Meat Map: How to Dodge Antibiotics in Your Food

A new crowd-sourced map from the director of 'Food, Inc.' helps consumers find responsibily raised animal products.

Megan is a sucker for sustainable agriculture and a good farmers market, she likes writing about food almost as much as eating it.

If you've watched Robert Kenner's Food, Inc., you've likely given some thought to your food supply. Kenner's film revealed the shockingly industrialized and highly unsavory practices that bring food to our plates, from migrant worker abuse to rampant monopolization of agriculture to the overuse of antiobiotics in animals. It's that last practice that's particularly close to Kenner's heart. 

Kenner's nonprofit, Fix Food, has set its sights on reducing the use of antibiotics in farm animals, and has launched a helpful tool designed to lead consumers to antibiotic-free meat products. 

The meat map is a simple interactive map of the U.S. that shows consumers where they can find antibiotic-free meat in the area based on their zip codes. Born out of Kenner's belief that consumers must create the change that the Feds won't, the map relies on consumer input to put locations on the map. Fix Food partnered with Real Times Farms to create the map with information on retailers and eateries, and they've invited consumers to add info about farmers' markets and farms that they know of.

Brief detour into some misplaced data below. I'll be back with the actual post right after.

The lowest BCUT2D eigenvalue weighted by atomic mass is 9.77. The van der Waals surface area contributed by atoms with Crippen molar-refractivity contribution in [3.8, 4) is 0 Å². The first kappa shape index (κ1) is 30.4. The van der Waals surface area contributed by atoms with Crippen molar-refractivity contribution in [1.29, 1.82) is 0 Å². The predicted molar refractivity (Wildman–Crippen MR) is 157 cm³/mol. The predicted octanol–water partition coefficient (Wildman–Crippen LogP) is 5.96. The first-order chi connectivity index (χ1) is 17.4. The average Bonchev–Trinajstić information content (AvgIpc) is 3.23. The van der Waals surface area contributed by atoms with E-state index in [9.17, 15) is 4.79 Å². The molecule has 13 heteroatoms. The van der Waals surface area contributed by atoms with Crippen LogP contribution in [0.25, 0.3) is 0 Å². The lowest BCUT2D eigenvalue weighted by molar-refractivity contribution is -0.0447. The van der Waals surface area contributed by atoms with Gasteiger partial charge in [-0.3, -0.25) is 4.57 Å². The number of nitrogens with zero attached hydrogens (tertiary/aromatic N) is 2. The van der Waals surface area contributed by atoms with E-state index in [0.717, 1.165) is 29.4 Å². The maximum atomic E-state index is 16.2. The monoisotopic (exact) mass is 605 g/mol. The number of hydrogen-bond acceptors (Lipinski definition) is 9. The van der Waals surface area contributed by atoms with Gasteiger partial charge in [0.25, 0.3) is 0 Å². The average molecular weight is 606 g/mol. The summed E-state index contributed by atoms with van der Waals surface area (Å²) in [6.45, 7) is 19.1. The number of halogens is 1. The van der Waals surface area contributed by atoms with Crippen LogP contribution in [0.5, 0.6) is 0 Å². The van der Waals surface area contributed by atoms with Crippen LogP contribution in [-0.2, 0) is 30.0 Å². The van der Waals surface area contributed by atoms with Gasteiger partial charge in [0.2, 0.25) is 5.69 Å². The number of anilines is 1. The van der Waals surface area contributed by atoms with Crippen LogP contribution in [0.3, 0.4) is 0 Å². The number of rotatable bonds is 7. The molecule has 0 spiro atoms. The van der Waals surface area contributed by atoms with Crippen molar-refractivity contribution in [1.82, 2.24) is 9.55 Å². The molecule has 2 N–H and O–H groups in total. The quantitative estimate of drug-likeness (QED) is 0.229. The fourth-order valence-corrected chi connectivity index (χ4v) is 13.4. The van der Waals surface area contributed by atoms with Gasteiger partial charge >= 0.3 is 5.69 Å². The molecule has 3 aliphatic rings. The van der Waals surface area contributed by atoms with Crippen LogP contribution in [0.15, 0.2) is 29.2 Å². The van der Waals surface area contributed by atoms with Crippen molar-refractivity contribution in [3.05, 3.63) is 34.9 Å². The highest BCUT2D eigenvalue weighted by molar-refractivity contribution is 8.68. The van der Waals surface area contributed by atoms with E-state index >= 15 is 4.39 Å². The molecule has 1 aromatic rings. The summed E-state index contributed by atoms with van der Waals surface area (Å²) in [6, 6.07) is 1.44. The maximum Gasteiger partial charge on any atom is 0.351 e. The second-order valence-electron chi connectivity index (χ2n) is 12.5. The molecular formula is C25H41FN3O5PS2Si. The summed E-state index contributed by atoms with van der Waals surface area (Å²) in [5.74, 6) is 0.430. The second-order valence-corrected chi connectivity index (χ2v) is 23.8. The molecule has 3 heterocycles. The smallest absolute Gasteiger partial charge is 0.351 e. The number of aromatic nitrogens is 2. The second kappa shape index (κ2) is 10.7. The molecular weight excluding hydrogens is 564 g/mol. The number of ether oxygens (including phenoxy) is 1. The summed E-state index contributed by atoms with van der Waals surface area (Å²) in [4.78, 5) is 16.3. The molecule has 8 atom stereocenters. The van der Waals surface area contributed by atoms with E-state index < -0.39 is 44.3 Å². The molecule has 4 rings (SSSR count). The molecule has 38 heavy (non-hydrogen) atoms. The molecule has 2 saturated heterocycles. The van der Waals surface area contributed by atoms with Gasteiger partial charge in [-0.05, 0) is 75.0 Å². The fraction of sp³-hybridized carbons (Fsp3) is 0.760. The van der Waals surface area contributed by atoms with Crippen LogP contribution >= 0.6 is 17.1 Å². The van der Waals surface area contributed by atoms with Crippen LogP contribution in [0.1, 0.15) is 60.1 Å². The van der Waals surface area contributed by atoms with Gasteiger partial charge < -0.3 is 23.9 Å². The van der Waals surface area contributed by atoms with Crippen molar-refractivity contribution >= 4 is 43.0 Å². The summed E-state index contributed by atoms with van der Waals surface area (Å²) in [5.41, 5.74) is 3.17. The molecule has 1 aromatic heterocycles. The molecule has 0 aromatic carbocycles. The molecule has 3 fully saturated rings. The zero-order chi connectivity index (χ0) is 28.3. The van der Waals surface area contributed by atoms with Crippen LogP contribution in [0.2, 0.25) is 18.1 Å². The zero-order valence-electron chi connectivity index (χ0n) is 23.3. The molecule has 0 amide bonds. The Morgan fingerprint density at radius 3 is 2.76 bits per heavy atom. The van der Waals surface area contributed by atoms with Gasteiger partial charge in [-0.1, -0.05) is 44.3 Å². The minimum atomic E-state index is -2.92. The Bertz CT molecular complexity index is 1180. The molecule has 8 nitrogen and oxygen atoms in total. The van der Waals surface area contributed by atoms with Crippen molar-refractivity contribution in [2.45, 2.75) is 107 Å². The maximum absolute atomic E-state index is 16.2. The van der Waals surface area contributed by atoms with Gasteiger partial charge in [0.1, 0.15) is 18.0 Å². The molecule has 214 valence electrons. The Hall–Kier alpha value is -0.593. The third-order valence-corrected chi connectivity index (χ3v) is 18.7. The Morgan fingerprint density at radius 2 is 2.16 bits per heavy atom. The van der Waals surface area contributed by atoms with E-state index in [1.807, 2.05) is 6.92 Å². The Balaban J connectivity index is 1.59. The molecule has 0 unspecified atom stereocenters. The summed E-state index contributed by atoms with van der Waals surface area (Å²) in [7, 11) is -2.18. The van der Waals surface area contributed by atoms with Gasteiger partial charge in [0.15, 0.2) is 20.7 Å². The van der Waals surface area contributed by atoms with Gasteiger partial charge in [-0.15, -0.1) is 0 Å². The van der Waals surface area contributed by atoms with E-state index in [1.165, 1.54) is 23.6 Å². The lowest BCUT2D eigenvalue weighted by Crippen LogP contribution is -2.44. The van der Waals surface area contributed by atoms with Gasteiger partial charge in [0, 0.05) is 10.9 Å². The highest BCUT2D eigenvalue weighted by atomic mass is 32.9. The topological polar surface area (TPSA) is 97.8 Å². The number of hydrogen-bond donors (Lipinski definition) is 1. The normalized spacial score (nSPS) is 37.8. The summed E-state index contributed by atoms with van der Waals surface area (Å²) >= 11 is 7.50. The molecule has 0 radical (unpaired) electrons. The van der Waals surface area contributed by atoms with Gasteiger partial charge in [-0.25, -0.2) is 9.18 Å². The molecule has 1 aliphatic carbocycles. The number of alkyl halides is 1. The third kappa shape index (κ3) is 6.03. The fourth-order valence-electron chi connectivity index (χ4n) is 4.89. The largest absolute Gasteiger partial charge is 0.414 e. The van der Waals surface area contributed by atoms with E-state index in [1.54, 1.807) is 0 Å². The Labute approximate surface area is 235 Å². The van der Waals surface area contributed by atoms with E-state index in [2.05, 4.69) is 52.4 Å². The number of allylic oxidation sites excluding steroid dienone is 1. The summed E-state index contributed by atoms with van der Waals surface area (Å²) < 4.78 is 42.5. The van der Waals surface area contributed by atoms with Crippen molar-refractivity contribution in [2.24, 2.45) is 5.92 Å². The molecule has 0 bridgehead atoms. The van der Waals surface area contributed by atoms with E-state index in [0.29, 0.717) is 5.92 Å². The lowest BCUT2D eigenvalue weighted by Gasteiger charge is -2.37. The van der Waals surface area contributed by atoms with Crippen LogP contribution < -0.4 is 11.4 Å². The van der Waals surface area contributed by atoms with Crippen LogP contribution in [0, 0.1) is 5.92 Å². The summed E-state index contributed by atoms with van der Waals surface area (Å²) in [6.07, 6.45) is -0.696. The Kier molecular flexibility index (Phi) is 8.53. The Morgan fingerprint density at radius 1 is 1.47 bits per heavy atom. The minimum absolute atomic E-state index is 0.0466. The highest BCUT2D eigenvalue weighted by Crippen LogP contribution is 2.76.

MORE: Farm Animal Antibiotics: Prescription Only?

"Antibiotics are critical, life-saving drugs," Fix Food's website explains. "Yet, 80 percent of the antbiotics sold in the U.S. go to factory farms, primarily for animals to grow faster and endure crowded, unsanitary conditions."

Fix Food goes on to explain that abuse of antibiotics--that is, using them for reasons other than to treat sickness--has led to the development of "superbugs" on factory farms. Superbugs are antiobiotic-resistant bacteria. "Now, life-saving drugs maybe not be effective when we most need them," Food Fix warns.

This year, some federal progress has been made to reign in antiobiotics. In March, U.S. District Court judge Theodore Katz called on the Food and Drug Administration (FDA) to prove that feeding antibiotics to livestock does not negatively effect human health; if such proof wasn't possible, he said, the practice would have to stop entirely. In April, the FDA broke ground by announcing new regulations to require that farmers obtain prescriptions from veteranarians for animal antibiotics. But the progress is slow.

To up the ante at a grassroots level, Kenner is also calling on Trader Joe's to commit to exclusively sourcing meat without antibiotics. The chain has already pledged to source only sustainable seafood by 2012, so there is some hope Kenner's idea could become reality.

Want to help? Already 500,000+ people have signed a petition to put pressure on Trader Joe's. Sign the petition now on meatwithoutdrugs.org.

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